Before I begin, this blog post is inspired by some of the conversations that have been taking place in the Mental Health Twitter community: in particular the above tweet.
As someone who has worked in the NHS for quite a while (in non-clinical roles, I should add), and on a personal level, experiences mental health issues myself (I do not currently work in the Mental Health sphere of the NHS, though briefly have) I have definitely noticed what both of the above authors are referring to. I have noticed it in other sectors as well though it is perhaps slightly less damaging outside of healthcare Twitter. I know most librarians reading will surely admit that most of the interactions they have on their professional twitters/library accounts are with their peers, rather than those they provide a service for. If that is the case, who is this social media content for?
I’ve been having some misgivings about the concept of ‘professional twitter’ for quite some time, especially in the past year as I have felt the need to do more work tweets or managed professional accounts and had targets to meet with regards to creating content. By ‘professional twitter’ I mean twitter accounts either set up in a professional capacity to represent a service itself, or tweets by personal accounts that are ‘about work’.
I am currently trying to take a social media break so it seems a bit bleak that I am now going to blog about twitter but I am hoping this will help me to organise my thoughts a little bit.
What with the trend of minimalism and konmari and digital detoxing and all of that, the word intentionality comes up quite a lot. What are the intentions you have when you post a tweet?
- Maybe you want to share useful information
- Maybe you want to post a picture to get positive responses
- Maybe you want to publicly thank a colleague rather than emailing or telling them face to face they did a good thing
- Maybe you want to prove you are actually working from home, honest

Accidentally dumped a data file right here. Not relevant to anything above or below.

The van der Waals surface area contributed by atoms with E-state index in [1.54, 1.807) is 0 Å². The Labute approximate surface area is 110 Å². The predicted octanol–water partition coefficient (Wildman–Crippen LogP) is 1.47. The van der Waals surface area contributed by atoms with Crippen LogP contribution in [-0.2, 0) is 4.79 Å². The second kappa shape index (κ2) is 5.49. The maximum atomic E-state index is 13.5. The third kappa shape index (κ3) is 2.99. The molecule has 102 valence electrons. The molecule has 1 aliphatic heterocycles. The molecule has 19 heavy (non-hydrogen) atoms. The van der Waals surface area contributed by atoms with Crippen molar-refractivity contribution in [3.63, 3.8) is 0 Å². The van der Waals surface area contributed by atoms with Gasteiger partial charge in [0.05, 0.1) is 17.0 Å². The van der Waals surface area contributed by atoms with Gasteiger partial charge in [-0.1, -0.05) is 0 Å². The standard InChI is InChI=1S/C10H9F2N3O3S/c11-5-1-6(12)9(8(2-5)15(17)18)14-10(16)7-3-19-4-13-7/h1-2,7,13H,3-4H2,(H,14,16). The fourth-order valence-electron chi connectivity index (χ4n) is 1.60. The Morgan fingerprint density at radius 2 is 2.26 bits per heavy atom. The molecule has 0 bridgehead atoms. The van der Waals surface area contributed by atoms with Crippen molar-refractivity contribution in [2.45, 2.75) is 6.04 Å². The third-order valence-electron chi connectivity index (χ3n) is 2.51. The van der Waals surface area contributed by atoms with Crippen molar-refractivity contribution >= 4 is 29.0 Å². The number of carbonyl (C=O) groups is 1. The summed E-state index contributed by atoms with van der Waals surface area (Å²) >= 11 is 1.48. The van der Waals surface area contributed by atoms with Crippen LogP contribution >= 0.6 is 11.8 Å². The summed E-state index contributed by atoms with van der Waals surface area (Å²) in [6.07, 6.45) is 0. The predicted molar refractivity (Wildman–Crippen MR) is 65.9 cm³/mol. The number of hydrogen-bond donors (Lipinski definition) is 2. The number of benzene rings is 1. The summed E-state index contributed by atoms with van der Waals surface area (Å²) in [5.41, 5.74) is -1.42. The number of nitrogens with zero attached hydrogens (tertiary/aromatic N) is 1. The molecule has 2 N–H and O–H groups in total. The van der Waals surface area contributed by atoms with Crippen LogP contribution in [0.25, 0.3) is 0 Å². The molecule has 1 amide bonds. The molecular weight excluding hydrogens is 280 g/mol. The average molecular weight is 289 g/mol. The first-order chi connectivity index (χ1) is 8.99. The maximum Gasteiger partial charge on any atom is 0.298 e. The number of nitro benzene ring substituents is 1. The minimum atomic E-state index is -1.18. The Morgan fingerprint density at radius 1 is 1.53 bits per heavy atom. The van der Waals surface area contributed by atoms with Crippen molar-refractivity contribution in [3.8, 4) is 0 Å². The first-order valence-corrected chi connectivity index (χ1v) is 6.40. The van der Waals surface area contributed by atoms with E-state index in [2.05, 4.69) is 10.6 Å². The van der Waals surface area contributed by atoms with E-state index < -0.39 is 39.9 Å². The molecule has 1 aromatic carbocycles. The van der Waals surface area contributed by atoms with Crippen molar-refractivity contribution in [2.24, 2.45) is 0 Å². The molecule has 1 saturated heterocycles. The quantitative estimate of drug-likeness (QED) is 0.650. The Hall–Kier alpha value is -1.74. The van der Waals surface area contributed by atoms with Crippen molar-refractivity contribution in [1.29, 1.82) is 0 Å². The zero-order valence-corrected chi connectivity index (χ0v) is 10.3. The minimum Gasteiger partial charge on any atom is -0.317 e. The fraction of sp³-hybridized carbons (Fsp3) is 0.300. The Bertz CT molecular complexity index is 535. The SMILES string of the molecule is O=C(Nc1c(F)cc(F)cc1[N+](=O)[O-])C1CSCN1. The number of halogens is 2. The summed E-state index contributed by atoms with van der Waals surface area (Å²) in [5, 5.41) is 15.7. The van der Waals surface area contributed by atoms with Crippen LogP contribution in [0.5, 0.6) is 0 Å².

- Maybe you want to talk about yourself because you are super important aren’t you, definitely, probably.
- Maybe you want to humblebrag about your super important and exciting career.
- Maybe you are angry and want to tell people off for doing things wrong, or being legitimately evil and having bad ideas
That wasn’t intended to be a burn list or anything; if I am really honest with myself I have had a lot of these intentions, and I don’t even think they are bad reasons for wanting to do anything. I know most of the time overwhelmingly positive content on social media is PR, I KNOW stuff on social media is staged and filtered and written purposefully for whatever reason.
So yes, I KNOW ALL OF THIS, I can’t bear inauthenticity at all yet here I am finding myself feeling pressured to participate in it and guess what, it HUGELY affects my mental health. Yet, I don’t want to delete Twitter. I remember back in the heyday of Facebook (2007/8 or so?) someone creating a Facebook group entitled ‘if you aren’t on Facebook, you don’t exist’ and it gave me SUCH existential dread. If I delete Twitter (and actually you could interchange this with LinkedIn) will people forget about me, will I be less relevant, will someone else take my old handle and either never use it so I can’t have it back or start some kind of terrible account I fundamentally disagree with. If I really think I only matter or something I do is only valuable if I have told Twitter about it, what does that say about me? What does that say about every day I live through where nothing is worth shouting about. But also, do I really need a colleague I worked with 15 years ago to know what I still think on a day to day basis? Why is that?
My MA dissertation was on Museums using social media to try and engage visitors with their collections and the overwhelming finding was, most engagements were with other Museums on social media or people working or hoping to work in the sector. Not the ‘hard to reach’ audiences (a problematic phrase in itself) that they hoped to be in touch with.